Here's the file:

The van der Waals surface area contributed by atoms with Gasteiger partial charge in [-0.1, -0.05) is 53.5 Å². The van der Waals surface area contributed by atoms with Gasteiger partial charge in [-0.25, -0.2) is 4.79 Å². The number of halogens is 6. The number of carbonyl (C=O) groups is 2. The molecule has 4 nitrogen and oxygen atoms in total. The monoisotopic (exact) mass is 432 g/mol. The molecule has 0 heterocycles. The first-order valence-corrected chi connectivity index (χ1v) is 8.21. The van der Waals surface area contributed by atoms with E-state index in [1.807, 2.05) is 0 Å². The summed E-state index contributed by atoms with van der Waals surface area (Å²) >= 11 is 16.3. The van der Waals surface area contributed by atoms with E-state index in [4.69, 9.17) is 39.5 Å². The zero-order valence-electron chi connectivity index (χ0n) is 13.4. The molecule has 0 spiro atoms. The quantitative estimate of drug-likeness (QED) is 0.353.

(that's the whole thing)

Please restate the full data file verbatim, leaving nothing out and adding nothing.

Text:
The van der Waals surface area contributed by atoms with Gasteiger partial charge in [-0.1, -0.05) is 53.5 Å². The van der Waals surface area contributed by atoms with Gasteiger partial charge in [-0.25, -0.2) is 4.79 Å². The number of halogens is 6. The number of carbonyl (C=O) groups is 2. The molecule has 4 nitrogen and oxygen atoms in total. The monoisotopic (exact) mass is 432 g/mol. The molecule has 0 heterocycles. The first-order valence-corrected chi connectivity index (χ1v) is 8.21. The van der Waals surface area contributed by atoms with E-state index in [1.807, 2.05) is 0 Å². The summed E-state index contributed by atoms with van der Waals surface area (Å²) >= 11 is 16.3. The van der Waals surface area contributed by atoms with E-state index in [4.69, 9.17) is 39.5 Å². The zero-order valence-electron chi connectivity index (χ0n) is 13.4. The molecule has 0 spiro atoms. The quantitative estimate of drug-likeness (QED) is 0.353.